It's almost heretical, perhaps, to say that there might be a bigger story coming out of last night's BOCC meeting than the 751 South hearing and non-vote.
And, OK, a late agenda item added at a BOCCer's request may not ordinarily qualify as such momentous news. But on the other hand, I've been amazed at the lack of news coverage on this particular story. (Pro-jo's: if there was a story on this that came out while I was on one of my recent exoduses to the Deep South, my apologies.)
If the idea of a local-option sales tax sounds familiar, it's because it's heretofore been floated with respect to a half-cent levy dedicated to transit.
But this wouldn't be the transit tax -- a measure which elected officials nervous about passage have said wouldn't appear before November 2011 at the soonest.
Instead, it would be a general levy to the County coffers, to the tune of almost $8 million per year in the full FY2012.
And to one Commissioner Joe Bowser at least, it's a tax that could provide bridge funding for the schools -- and just might set up an unexpected debate between transit and teachers.
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There's been very little if any discussion on this in the public realm, but this item popped up on the agenda for this past Monday night.
It didn't make it to a vote on Monday, after the meeting hit the midnight hour and required a unanimous vote to be continued on past that hour per board policies. Ellen Reckhow refused to authorize the continuation of the meeting, leading to the meeting's scheduled resumption this Thursday evening, July 29. (Only for this and other agenda items -- the 751 South series is off until August 9.)
That lack of a continuation led to bickering between Bowser and Reckhow, bickering that showed some of the tensions underlying the debate.
Bowser was visibly angry at the deferral of the discussion, noting that the BOCC had to vote on the item by August 1 to get it on the fall ballot. He accused Reckhow of trying to stall the item out of a fear that its passage could impact the success of next year's transit tax.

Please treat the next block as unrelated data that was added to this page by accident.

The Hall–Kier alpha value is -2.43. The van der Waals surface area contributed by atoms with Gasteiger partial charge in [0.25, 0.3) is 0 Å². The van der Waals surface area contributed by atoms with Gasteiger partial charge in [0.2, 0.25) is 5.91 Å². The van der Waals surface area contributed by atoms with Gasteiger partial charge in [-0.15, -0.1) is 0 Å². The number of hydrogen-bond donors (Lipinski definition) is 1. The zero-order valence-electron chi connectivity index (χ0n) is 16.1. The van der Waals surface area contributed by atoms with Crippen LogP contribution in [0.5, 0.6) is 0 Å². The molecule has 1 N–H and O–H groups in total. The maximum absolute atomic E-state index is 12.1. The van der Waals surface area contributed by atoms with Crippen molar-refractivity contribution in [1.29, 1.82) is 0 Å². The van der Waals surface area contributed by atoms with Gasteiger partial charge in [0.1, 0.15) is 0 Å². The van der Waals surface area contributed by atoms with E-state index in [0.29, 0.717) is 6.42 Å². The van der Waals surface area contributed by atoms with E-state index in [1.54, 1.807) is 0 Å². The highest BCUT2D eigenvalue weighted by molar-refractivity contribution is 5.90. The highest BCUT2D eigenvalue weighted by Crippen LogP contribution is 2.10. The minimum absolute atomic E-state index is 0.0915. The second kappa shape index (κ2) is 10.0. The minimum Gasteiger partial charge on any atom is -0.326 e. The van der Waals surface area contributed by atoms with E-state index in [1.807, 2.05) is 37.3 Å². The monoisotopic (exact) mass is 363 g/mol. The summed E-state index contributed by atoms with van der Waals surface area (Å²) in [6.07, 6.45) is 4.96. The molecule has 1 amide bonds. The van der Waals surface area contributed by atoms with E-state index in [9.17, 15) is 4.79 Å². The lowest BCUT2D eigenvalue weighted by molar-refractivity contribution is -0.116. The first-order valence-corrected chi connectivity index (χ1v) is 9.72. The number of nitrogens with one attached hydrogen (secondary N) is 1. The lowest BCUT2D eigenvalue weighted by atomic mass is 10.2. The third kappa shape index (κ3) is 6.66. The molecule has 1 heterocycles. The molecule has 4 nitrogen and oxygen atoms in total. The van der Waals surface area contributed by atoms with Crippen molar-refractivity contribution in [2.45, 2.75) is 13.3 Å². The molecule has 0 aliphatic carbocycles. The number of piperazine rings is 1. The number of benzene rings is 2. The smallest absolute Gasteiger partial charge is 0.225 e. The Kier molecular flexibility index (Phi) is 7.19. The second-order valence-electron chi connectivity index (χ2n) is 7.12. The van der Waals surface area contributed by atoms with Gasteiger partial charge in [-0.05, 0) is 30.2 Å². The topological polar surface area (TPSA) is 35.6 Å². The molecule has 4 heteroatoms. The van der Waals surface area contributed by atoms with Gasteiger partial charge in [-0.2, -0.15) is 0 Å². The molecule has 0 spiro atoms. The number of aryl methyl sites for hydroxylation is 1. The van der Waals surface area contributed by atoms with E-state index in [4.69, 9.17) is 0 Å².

Whether that (or the need for sleep) was the motivator, Bowser may not be far off on his assessment there.
After all, there's little doubt that elected officialdom wants a fall 2011 transit tax vote since it's an off-year cycle when political activists turn out; and in places like Durham Co. and Orange Co. and even the City of Raleigh, that's likely to favor the left.
This fall could see a more conservative turnout, given both typical mid-cycle backlash against the party holding the White House as well as the new right phenomenon seen in local politics.
But even with a sympathetic electorate, will voters be willing to vote for a tax increase two cycles in a row?
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There's another interesting point about this tax discussion.
If your correspondent heard the discussion right -- and, God love my wife, someday she might let me get rid of our 2001-vintage original TiVo and get a device that isn't blessed with visual and audio static -- the tax was actually a Commissioner-added item to the agenda, proposed by Joe Bowser.
Now, Bowser's usually been a skeptic on taxes and fees, from his concern over rising water and sewer rates to his spring 2009 drilling of Durham Public Schools officials over the then-seemingly-modest budget cuts proposed.
But in this past spring, public outcry over school cuts and the marches on 200 E. Main led by the Umbrella Coalition and others led Bowser to become the biggest supporter perhaps of increasing property taxes to help meet school funding needs, even if the commish technically voted against the budget in opposition to a half-million dollars for new County positions.
Yet in his comments last night, Bowser made it clear -- a vote for the levy this fall would be a vote for local school funding.
If commissioners didn't support the levy, he opined, they'd essentially be voting to cut teacher funding, given this spring's difficulty and the end of federal stimulus dollars for DPS and other districts next spring.
Bowser has his fans as well as his distractors (and they don't seem to mix much.) But even the latter have never denied his political shrewdness.
And here, he's clearly thinking a year ahead on next year's school debate -- and just maybe, working to cement his positioning as a champion for schools funding and education.
This one ain't over. Stay tuned.